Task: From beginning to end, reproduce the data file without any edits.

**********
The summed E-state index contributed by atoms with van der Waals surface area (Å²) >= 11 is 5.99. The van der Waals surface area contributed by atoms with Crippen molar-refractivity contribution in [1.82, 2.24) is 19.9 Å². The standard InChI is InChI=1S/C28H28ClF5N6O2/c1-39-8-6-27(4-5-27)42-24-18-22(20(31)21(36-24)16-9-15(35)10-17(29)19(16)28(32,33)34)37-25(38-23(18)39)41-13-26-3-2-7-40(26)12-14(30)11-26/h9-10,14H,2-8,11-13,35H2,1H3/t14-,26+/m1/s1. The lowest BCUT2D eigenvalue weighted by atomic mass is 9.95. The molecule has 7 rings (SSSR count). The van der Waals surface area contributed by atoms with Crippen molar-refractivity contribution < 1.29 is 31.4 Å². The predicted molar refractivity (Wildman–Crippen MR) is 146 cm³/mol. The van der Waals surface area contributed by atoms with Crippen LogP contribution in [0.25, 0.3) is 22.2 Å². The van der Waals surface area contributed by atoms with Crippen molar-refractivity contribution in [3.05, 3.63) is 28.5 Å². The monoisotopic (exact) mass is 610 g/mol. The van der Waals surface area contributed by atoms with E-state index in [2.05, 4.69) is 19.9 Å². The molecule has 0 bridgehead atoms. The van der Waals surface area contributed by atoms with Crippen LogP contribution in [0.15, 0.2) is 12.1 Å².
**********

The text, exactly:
The summed E-state index contributed by atoms with van der Waals surface area (Å²) >= 11 is 5.99. The van der Waals surface area contributed by atoms with Crippen molar-refractivity contribution in [1.82, 2.24) is 19.9 Å². The standard InChI is InChI=1S/C28H28ClF5N6O2/c1-39-8-6-27(4-5-27)42-24-18-22(20(31)21(36-24)16-9-15(35)10-17(29)19(16)28(32,33)34)37-25(38-23(18)39)41-13-26-3-2-7-40(26)12-14(30)11-26/h9-10,14H,2-8,11-13,35H2,1H3/t14-,26+/m1/s1. The lowest BCUT2D eigenvalue weighted by atomic mass is 9.95. The molecule has 7 rings (SSSR count). The van der Waals surface area contributed by atoms with Crippen molar-refractivity contribution < 1.29 is 31.4 Å². The predicted molar refractivity (Wildman–Crippen MR) is 146 cm³/mol. The van der Waals surface area contributed by atoms with Crippen LogP contribution in [0.25, 0.3) is 22.2 Å². The van der Waals surface area contributed by atoms with Crippen molar-refractivity contribution in [3.05, 3.63) is 28.5 Å². The monoisotopic (exact) mass is 610 g/mol. The van der Waals surface area contributed by atoms with E-state index in [2.05, 4.69) is 19.9 Å². The molecule has 0 bridgehead atoms. The van der Waals surface area contributed by atoms with Crippen LogP contribution in [0.15, 0.2) is 12.1 Å².